AFA Annual Meeting Coming Soon- Attorney General Luther Strange to Headline Monday “State of the Union” Track


The Alabama Forestry Association’s 2014 Annual Meeting will be held September 7-9th at the Perdido Beach Resort in Orange Beach, Alabama. The theme for this year’s conference is The State of Government.  Monday’s conference track will focus on the State of the Union while Tuesday will focus on the State of the State. Headlining Monday’s agenda will be a keynote presentation by Attorney General Luther Strange. He will then moderate a panel of key national corporate leaders as they provide insight as to the current national political atmosphere and its impact generally on the economy and specifically with respect to timberland ownership and forest product manufacturing.

Luther Strange, in his tenure as Alabama’s Attorney General, has been at the forefront challenging the overreaching actions of the federal government. Testifying before Congress and filing legal challenges with respect to EPA emissions standards, arguing a First Amendment case before the U.S. Supreme Court or fighting the executive branch’s expansion of the Affordable Health Care Act are all examples indicating that the state’s attorney generals are the last line of defense for a growing federal bureaucracy. Alabama has joined with other states to challenge the federal government and Strange has been a leader in this movement.

Sign up for the Annual Meeting at, you will not want to miss the fascinating lineup of speakers, continuing education and just plain old fun!  If you want to learn more about the conference click here.  If you just want to look at the brochure for the Continuing Education Track click here and to register for Continuing Education click here.


Buckle Your Chinstrap- Not only is Football Coming- But so is the 2014 Sunburn Classic!

2014 golf logo qith wordsTime to get the clubs out and get the rust out of the ole swing! The 2014 Sunburn Classic is just a scant 48 days away. Our goal is to have 25 teams participating this year and we need your assistance to get the teams signed up.

This year’s challenge is to topple last year’s winner Scotch Plywood (Ben Stimpson, Virginia Macpherson, Tony Sheffield and Hudson Williams). This team blew away the field with a low net score of 59.1.

Once again we will offer two hole-in-one opportunities. The first is for a $133,000 2015 Kenworth T880 Tractor Rig provided by Trey Holladay of Truckworx in Birmingham. The second is for a $40,000 Nissan Titan pickup provided by Jack Terry of Jack Ingram Motors in Montgomery. Thanks so much to both of these companies for their support of the Classic.

The 3rd Annual Sunburn Classic is held in conjunction with the Alabama Forestry Association’s Annual Meeting to be held from September 7-9, 2014 at the beautiful Perdido Beach Resort in Orange Beach, Alabama. If you have not already registered for the conference you can easily do so at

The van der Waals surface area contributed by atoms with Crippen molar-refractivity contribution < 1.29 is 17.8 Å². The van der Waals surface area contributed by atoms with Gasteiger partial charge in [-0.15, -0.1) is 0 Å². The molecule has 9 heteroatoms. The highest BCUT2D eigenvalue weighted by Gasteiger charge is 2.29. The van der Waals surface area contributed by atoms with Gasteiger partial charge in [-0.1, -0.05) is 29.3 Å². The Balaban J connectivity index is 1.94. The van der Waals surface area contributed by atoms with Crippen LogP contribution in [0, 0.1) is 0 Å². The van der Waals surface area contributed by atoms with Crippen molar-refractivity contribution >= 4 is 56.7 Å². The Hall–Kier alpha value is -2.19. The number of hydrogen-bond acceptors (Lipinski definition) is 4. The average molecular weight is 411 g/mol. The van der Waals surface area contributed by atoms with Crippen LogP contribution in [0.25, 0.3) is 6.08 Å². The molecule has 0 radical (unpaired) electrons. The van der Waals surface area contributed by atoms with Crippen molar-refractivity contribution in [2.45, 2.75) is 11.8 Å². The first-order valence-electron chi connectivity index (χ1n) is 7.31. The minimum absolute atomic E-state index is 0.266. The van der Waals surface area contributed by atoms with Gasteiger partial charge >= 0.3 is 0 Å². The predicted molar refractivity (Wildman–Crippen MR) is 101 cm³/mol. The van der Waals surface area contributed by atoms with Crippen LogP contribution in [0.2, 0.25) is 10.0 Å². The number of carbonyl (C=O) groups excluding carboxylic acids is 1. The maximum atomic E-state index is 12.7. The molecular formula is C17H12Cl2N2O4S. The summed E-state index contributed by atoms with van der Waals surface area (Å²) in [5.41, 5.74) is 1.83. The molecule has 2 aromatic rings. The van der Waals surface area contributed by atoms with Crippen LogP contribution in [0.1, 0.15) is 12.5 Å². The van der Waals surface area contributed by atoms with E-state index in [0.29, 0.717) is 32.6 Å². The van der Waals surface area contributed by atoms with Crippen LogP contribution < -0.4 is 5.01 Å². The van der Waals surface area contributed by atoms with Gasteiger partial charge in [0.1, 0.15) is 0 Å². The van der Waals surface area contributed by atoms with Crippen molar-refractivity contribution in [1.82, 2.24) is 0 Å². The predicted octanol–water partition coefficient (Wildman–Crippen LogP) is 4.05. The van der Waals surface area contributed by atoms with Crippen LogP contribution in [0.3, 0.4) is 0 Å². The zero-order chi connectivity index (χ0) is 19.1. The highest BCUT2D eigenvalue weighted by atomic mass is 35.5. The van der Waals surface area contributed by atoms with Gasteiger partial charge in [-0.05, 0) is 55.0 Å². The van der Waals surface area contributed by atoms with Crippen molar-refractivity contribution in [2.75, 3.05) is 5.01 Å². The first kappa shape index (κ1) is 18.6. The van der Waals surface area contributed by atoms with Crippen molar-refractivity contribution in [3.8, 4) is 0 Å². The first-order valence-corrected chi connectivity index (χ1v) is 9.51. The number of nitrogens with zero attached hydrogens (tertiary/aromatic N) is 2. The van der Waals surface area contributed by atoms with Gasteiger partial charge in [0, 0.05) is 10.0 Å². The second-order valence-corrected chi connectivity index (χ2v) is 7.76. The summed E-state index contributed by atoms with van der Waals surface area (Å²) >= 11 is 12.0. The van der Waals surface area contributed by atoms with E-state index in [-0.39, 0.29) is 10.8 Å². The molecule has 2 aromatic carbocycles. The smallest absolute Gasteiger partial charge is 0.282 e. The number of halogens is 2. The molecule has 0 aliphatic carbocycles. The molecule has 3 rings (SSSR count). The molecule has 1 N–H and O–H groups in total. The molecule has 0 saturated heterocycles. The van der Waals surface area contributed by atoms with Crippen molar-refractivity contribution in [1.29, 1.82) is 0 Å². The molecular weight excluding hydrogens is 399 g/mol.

The Classic will be held Monday afternoon, September 8th with a 1:00 pm shotgun start Entrance fees are $1,000 per four-man team; with a box lunch, drinks on the course and a great lineup of prizes included. The award ceremony will immediately follow the tournament- always a source of great entertainment (no pictures allowed!).

This year’s tournament will be held at the Peninsula Golf and Racquet Club located in Gulf Shores, just a short drive from the conference hotel (see-

Click on the brochure below to register online.

AFA_Sunburn Golf_P1


2014 Primary Election Run-Off Update


ForestPAC, the political action committee for the Alabama Forestry Association, endorsed six candidates in the primary election run-offs that concluded yesterday. Of the six endorsed candidates, five were winners.

In the Alabama Senate, Tim Melson (SD1), Shay Shelnutt (SD17) and Clyde Chambliss (SD30) all won their run-off races. Melson now faces Democrat Mike Curtis and Chambliss faces Independent candidate Bryan Morgan in the general election. Shelnutt has no further opposition and will be the next senator from the north Jefferson/Blount counties area (replaces former Senator Scott Beason).

In the Alabama House, Arnold Mooney (HD43) prevailed in the run-off and does not have an opponent in the general election.

In the Alabama Public Service Commission Place 2 race, Chip Beeker (AFA member) will now join the three member panel overseeing utility rates in the state.

Unfortunately, in the Alabama House, Mac Buttram (HD12) was defeated by AEA backed Corey Harbison to represent the Cullman area. Harbison has no general election opponent, so he is the next representative for that district. Buttram distinguished himself over the last four years as one of the most conservative members of the Alabama House. A retired minister, Mac brought integrity and competency to Montgomery and his loss will be a loss for the entire state.

Private Property Rights vs. Public Use- The Ongoing Debate


“I hear the train a comin’, It’s rolling round the bend
And I ain’t seen the sunshine since I don’t know when” – Johnny Cash

Tunnel Springs, Monroe County, Alabama

On December 10, 2013, the Monroe County Commission approved a resolution authorizing the county to purchase a 7 mile strip of abandoned railway property from Pioneer Railcorp. The property, which is more than 80 acres, was appraised for $142,000 and the purchase price was $89,000. The Monroeville/Monroe Economic Development Authority secured a grant from the Alabama Department of Economic and Community Affairs for 80% of the purchase price and the remainder was provided by a private trust contribution. At the meeting, Glen Haab, MMEDA’s Executive Director said a recreational trail will be built on the property.

On April 8, 2014, the Commission indicated that it was applying for an additional $500,000 grant from ADECA to continue work on the project that was characterized as a “biking/walking” trail along the abandoned railroad in the Tunnel Springs community.
Probate Judge (and presiding officer of the Commission) Greg Norris said the county would be required to provide a 20% match ($100,000) and the matching funds would come from “private funds.” The funds would be used to construct an asphalt trail along the right of way. The trail will reach the mouth of the railroad tunnel, but not enter the tunnel at this time. When complete, the project will continue through the tunnel and on to Beatrice.